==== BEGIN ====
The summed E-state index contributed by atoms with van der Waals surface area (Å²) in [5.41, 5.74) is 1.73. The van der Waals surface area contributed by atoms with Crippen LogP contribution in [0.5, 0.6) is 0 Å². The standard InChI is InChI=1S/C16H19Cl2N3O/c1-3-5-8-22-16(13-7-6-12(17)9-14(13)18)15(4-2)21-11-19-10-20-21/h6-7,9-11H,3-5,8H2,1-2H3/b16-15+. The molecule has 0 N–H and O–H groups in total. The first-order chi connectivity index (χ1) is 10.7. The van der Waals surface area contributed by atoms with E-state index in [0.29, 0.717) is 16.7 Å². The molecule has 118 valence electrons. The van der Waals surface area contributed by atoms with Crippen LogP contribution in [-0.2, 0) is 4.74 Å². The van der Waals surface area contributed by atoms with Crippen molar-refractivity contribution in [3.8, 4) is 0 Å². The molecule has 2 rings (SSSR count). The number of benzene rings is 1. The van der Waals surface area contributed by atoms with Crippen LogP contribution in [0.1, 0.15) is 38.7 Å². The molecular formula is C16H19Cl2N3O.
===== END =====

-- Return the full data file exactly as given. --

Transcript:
The summed E-state index contributed by atoms with van der Waals surface area (Å²) in [5.41, 5.74) is 1.73. The van der Waals surface area contributed by atoms with Crippen LogP contribution in [0.5, 0.6) is 0 Å². The standard InChI is InChI=1S/C16H19Cl2N3O/c1-3-5-8-22-16(13-7-6-12(17)9-14(13)18)15(4-2)21-11-19-10-20-21/h6-7,9-11H,3-5,8H2,1-2H3/b16-15+. The molecule has 0 N–H and O–H groups in total. The first-order chi connectivity index (χ1) is 10.7. The van der Waals surface area contributed by atoms with E-state index in [0.29, 0.717) is 16.7 Å². The molecule has 118 valence electrons. The van der Waals surface area contributed by atoms with Crippen LogP contribution in [-0.2, 0) is 4.74 Å². The van der Waals surface area contributed by atoms with Crippen molar-refractivity contribution in [3.8, 4) is 0 Å². The molecule has 2 rings (SSSR count). The number of benzene rings is 1. The van der Waals surface area contributed by atoms with Crippen LogP contribution in [0.1, 0.15) is 38.7 Å². The molecular formula is C16H19Cl2N3O.